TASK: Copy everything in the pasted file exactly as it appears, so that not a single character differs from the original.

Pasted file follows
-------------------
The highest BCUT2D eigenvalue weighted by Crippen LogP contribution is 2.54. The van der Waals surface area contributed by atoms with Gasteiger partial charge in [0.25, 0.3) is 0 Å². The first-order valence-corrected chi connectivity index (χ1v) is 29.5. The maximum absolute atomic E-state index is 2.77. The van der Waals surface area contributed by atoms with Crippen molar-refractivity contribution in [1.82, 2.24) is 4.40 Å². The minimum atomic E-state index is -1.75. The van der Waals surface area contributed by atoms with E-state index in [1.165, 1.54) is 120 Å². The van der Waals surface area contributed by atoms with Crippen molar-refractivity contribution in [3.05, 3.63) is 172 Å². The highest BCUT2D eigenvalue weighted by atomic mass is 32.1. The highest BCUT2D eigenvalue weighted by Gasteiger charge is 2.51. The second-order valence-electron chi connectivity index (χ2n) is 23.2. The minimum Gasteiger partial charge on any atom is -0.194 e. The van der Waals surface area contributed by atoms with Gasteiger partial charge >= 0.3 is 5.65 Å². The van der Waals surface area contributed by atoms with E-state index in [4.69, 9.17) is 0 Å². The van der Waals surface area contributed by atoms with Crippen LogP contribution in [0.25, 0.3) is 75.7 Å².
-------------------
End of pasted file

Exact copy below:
The highest BCUT2D eigenvalue weighted by Crippen LogP contribution is 2.54. The van der Waals surface area contributed by atoms with Gasteiger partial charge in [0.25, 0.3) is 0 Å². The first-order valence-corrected chi connectivity index (χ1v) is 29.5. The maximum absolute atomic E-state index is 2.77. The van der Waals surface area contributed by atoms with Crippen molar-refractivity contribution in [1.82, 2.24) is 4.40 Å². The minimum atomic E-state index is -1.75. The van der Waals surface area contributed by atoms with E-state index in [1.165, 1.54) is 120 Å². The van der Waals surface area contributed by atoms with Crippen molar-refractivity contribution in [3.05, 3.63) is 172 Å². The highest BCUT2D eigenvalue weighted by atomic mass is 32.1. The highest BCUT2D eigenvalue weighted by Gasteiger charge is 2.51. The second-order valence-electron chi connectivity index (χ2n) is 23.2. The minimum Gasteiger partial charge on any atom is -0.194 e. The van der Waals surface area contributed by atoms with Gasteiger partial charge >= 0.3 is 5.65 Å². The van der Waals surface area contributed by atoms with E-state index in [4.69, 9.17) is 0 Å². The van der Waals surface area contributed by atoms with Crippen LogP contribution in [0.25, 0.3) is 75.7 Å².